Finding a university abroad
1. Consider your priorities, interests and abilities:
- Why do you want to study abroad?
- What do you want to gain from your university experience?
- Are you comfortable in any foreign languages?
- What are your longer term career plans and will these be served by studying abroad? Note: some qualifications don’t transfer easily back to the UK. If you want to return to practise a specific profession in the UK, it’s wise to check the transferability of professional qualifications with the relevant professional body in the UK before deciding to study abroad.
- What kind of lifestyle do you want?
- Do you have any strong extra-curricular interests?
2. Do your research
Once you know what you are aiming for you can set about researching countries, universities and the courses they offer. Start with international and regional rankings at www.timeshighereducation.co.uk/world-university-rankings/. StudyLink and QS Top Universities are useful sources of information about undergraduate and postgraduate courses worldwide. Eunicas is a portal for UK and EU students to apply for courses taught in English in universities across Europe.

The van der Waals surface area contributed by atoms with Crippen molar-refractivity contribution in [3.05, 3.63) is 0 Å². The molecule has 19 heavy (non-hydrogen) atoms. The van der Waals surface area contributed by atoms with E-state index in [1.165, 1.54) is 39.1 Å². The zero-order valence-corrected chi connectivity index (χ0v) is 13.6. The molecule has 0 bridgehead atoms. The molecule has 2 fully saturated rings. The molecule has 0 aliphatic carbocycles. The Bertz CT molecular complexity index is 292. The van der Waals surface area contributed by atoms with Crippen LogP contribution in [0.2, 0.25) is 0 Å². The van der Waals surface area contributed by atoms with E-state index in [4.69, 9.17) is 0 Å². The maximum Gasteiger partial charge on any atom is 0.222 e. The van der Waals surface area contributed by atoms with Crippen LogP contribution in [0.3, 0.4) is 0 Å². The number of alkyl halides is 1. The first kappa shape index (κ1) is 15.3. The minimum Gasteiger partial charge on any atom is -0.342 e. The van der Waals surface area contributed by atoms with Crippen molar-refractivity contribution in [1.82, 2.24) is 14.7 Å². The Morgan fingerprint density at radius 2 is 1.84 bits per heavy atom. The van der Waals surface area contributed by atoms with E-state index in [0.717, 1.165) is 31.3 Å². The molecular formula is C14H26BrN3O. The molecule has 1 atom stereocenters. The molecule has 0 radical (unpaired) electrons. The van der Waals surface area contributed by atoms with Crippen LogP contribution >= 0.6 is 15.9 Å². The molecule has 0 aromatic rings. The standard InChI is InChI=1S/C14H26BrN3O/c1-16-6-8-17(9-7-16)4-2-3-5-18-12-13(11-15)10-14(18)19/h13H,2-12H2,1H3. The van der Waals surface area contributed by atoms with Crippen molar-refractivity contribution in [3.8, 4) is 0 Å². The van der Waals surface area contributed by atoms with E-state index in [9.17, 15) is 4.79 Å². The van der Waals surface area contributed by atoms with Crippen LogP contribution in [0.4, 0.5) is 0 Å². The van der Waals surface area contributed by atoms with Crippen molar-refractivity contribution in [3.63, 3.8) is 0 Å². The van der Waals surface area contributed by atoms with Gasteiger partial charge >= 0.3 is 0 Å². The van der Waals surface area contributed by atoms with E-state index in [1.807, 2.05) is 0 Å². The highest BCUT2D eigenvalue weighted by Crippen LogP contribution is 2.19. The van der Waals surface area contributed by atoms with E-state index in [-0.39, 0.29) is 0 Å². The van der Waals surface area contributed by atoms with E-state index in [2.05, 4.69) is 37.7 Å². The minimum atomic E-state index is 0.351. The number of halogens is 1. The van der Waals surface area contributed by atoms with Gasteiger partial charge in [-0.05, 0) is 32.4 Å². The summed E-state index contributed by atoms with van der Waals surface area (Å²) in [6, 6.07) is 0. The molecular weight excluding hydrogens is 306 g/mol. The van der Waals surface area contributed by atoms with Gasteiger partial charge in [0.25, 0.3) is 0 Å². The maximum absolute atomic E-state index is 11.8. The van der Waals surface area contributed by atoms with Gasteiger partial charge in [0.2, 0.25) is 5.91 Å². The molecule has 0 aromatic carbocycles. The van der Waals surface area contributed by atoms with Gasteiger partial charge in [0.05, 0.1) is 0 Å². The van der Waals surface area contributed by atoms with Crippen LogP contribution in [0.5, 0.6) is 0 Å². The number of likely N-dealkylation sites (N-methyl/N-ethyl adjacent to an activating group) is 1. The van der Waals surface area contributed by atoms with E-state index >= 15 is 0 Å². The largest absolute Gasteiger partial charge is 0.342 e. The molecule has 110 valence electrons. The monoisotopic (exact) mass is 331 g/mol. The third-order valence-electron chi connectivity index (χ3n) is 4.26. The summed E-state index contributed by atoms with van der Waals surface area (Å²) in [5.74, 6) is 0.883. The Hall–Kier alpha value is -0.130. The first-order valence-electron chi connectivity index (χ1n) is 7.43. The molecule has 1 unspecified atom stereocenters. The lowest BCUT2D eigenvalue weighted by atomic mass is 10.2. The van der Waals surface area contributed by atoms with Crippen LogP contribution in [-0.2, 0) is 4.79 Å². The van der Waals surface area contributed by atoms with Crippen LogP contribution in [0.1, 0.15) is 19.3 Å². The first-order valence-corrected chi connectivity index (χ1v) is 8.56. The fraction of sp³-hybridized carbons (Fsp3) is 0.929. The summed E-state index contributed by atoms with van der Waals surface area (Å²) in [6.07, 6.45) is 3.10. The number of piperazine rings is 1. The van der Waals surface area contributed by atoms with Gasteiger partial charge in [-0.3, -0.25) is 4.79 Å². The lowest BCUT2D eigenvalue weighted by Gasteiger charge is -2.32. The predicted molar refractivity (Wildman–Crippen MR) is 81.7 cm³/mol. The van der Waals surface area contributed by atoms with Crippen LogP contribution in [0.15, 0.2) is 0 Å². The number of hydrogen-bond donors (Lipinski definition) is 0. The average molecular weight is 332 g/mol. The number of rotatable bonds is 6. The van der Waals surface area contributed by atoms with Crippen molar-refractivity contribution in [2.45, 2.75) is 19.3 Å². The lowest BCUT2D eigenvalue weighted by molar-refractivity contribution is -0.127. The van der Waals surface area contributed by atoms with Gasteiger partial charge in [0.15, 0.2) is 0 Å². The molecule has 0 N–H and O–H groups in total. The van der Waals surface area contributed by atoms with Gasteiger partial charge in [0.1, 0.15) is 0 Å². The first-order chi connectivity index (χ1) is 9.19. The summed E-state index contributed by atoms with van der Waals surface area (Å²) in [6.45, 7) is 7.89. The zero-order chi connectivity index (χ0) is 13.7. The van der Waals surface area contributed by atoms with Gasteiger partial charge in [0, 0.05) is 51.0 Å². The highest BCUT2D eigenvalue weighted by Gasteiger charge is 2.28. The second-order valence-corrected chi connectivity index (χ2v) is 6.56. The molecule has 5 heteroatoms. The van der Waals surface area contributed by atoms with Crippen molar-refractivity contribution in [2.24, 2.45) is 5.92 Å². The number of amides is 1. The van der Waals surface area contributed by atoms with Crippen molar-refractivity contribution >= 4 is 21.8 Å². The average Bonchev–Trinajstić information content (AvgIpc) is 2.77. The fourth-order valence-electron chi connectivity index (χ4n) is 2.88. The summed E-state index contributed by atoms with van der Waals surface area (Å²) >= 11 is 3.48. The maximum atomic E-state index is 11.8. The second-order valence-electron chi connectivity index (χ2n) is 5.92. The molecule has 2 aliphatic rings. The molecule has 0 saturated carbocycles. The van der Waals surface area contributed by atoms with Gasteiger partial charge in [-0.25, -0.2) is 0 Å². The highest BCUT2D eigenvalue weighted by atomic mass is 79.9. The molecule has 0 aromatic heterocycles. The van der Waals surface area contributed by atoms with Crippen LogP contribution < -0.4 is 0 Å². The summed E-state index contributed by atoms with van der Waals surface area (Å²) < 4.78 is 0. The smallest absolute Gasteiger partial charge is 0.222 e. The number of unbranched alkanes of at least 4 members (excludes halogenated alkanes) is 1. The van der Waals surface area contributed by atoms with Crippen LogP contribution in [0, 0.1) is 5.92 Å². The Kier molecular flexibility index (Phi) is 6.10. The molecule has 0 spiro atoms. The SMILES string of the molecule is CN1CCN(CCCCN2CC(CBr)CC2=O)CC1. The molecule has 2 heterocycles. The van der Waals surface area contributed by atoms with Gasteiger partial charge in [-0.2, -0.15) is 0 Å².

3. Decide which countries interest you most
Make a short list or identify the specific country you want to study in as a starting point for identifying universities you could apply to. Check if there are national organisations, like UCAS in the UK, which provide information and/or advice to overseas applicants.
4. Meet current students
Try to meet people from an overseas university before you apply to it. The Student World is running virtual fairs in September 2020 where you can chat online with top international universities and government agencies. The Fulbright Commission is planning its annual USA College Day in London in September 2020. You could also contact a university’s alumni association to find alumni nearer to home whom you could talk to.
Alternatives to a full degree abroad
If a shorter period of study abroad appeals to you rather than your whole degree you could consider the following options;
- An exchange or study abroad scheme as part of a UK degree. Have a look at Erasmus+ for information about this exchange programme in Europe. Note: current placements in this scheme are guaranteed to 2020 but at the time of writing we do not yet know whether the UK will participate in the next Erasmus+ programme.
- A UK degree course which includes a study abroad year. Look for courses on the UCAS website www.ucas.com with year abroad in the title then ask for details at university open days or contact the study abroad offices at UK universities for further information.
If you study abroad as part of a UK degree you will be entitled to UK student financial support, which may include reduced tuition fees and additional grants and scholarships for your time abroad.